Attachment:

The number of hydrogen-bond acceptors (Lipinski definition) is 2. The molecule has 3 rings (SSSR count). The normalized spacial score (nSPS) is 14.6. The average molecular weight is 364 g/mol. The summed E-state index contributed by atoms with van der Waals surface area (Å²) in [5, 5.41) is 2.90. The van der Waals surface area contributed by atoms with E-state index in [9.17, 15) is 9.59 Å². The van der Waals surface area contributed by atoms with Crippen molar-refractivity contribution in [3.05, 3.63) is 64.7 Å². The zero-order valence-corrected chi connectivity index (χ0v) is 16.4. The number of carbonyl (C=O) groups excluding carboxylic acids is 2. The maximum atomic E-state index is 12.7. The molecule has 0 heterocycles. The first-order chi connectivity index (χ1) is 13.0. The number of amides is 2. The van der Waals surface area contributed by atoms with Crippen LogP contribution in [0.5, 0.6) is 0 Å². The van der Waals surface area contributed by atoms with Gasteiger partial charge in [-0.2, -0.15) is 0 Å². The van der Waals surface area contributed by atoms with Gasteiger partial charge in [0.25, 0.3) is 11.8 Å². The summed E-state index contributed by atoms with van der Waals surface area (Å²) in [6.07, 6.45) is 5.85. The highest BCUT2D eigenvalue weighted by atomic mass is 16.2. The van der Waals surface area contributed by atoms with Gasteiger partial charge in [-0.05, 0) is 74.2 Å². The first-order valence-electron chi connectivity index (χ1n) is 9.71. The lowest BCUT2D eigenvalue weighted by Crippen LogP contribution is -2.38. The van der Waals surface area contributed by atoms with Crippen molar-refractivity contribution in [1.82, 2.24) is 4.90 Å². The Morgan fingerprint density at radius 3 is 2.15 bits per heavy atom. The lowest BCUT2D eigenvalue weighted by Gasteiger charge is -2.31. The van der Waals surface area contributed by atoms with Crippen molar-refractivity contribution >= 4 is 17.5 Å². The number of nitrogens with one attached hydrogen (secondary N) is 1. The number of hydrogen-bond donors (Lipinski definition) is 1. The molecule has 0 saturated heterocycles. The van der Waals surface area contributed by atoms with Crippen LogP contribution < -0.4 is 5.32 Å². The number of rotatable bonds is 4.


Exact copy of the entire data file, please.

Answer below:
The number of hydrogen-bond acceptors (Lipinski definition) is 2. The molecule has 3 rings (SSSR count). The normalized spacial score (nSPS) is 14.6. The average molecular weight is 364 g/mol. The summed E-state index contributed by atoms with van der Waals surface area (Å²) in [5, 5.41) is 2.90. The van der Waals surface area contributed by atoms with E-state index in [9.17, 15) is 9.59 Å². The van der Waals surface area contributed by atoms with Crippen molar-refractivity contribution in [3.05, 3.63) is 64.7 Å². The zero-order valence-corrected chi connectivity index (χ0v) is 16.4. The number of carbonyl (C=O) groups excluding carboxylic acids is 2. The maximum atomic E-state index is 12.7. The molecule has 0 heterocycles. The first-order chi connectivity index (χ1) is 13.0. The number of amides is 2. The van der Waals surface area contributed by atoms with Crippen LogP contribution in [0.5, 0.6) is 0 Å². The van der Waals surface area contributed by atoms with Gasteiger partial charge in [-0.2, -0.15) is 0 Å². The van der Waals surface area contributed by atoms with Gasteiger partial charge in [0.25, 0.3) is 11.8 Å². The summed E-state index contributed by atoms with van der Waals surface area (Å²) in [6.07, 6.45) is 5.85. The highest BCUT2D eigenvalue weighted by atomic mass is 16.2. The van der Waals surface area contributed by atoms with Gasteiger partial charge in [-0.05, 0) is 74.2 Å². The first-order valence-electron chi connectivity index (χ1n) is 9.71. The lowest BCUT2D eigenvalue weighted by Crippen LogP contribution is -2.38. The van der Waals surface area contributed by atoms with Crippen molar-refractivity contribution in [1.82, 2.24) is 4.90 Å². The Morgan fingerprint density at radius 3 is 2.15 bits per heavy atom. The lowest BCUT2D eigenvalue weighted by Gasteiger charge is -2.31. The van der Waals surface area contributed by atoms with Crippen molar-refractivity contribution >= 4 is 17.5 Å². The number of nitrogens with one attached hydrogen (secondary N) is 1. The number of hydrogen-bond donors (Lipinski definition) is 1. The molecule has 0 saturated heterocycles. The van der Waals surface area contributed by atoms with Crippen LogP contribution < -0.4 is 5.32 Å². The number of rotatable bonds is 4.